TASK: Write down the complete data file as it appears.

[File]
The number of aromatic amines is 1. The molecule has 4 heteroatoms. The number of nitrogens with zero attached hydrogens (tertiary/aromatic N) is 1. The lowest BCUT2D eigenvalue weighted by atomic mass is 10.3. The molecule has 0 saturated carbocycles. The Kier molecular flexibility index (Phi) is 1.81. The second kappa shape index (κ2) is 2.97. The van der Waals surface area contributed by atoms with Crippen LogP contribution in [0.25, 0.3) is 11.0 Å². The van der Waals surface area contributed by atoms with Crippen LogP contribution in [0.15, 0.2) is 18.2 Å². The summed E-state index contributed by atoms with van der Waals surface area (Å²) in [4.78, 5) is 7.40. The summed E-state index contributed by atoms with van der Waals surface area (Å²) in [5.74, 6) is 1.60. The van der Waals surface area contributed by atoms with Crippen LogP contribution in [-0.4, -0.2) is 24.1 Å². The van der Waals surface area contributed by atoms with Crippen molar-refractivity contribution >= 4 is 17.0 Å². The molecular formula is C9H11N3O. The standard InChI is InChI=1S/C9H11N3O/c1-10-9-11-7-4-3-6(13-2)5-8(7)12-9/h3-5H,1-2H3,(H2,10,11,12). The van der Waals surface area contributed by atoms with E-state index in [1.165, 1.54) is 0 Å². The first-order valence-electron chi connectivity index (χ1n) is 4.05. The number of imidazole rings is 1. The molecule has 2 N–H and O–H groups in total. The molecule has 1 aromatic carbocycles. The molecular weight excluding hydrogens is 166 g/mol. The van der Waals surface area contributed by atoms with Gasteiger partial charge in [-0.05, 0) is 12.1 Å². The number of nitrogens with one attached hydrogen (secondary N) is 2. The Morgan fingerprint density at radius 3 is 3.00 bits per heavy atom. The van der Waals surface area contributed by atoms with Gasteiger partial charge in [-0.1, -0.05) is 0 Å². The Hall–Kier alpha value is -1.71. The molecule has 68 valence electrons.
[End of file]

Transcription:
The number of aromatic amines is 1. The molecule has 4 heteroatoms. The number of nitrogens with zero attached hydrogens (tertiary/aromatic N) is 1. The lowest BCUT2D eigenvalue weighted by atomic mass is 10.3. The molecule has 0 saturated carbocycles. The Kier molecular flexibility index (Phi) is 1.81. The second kappa shape index (κ2) is 2.97. The van der Waals surface area contributed by atoms with Crippen LogP contribution in [0.25, 0.3) is 11.0 Å². The van der Waals surface area contributed by atoms with Crippen LogP contribution in [0.15, 0.2) is 18.2 Å². The summed E-state index contributed by atoms with van der Waals surface area (Å²) in [4.78, 5) is 7.40. The summed E-state index contributed by atoms with van der Waals surface area (Å²) in [5.74, 6) is 1.60. The van der Waals surface area contributed by atoms with Crippen LogP contribution in [-0.4, -0.2) is 24.1 Å². The van der Waals surface area contributed by atoms with Crippen molar-refractivity contribution >= 4 is 17.0 Å². The molecular formula is C9H11N3O. The standard InChI is InChI=1S/C9H11N3O/c1-10-9-11-7-4-3-6(13-2)5-8(7)12-9/h3-5H,1-2H3,(H2,10,11,12). The van der Waals surface area contributed by atoms with E-state index in [1.165, 1.54) is 0 Å². The first-order valence-electron chi connectivity index (χ1n) is 4.05. The number of imidazole rings is 1. The molecule has 2 N–H and O–H groups in total. The molecule has 1 aromatic carbocycles. The molecular weight excluding hydrogens is 166 g/mol. The van der Waals surface area contributed by atoms with Gasteiger partial charge in [-0.05, 0) is 12.1 Å². The number of nitrogens with one attached hydrogen (secondary N) is 2. The Morgan fingerprint density at radius 3 is 3.00 bits per heavy atom. The van der Waals surface area contributed by atoms with Gasteiger partial charge in [-0.1, -0.05) is 0 Å². The Hall–Kier alpha value is -1.71. The molecule has 68 valence electrons.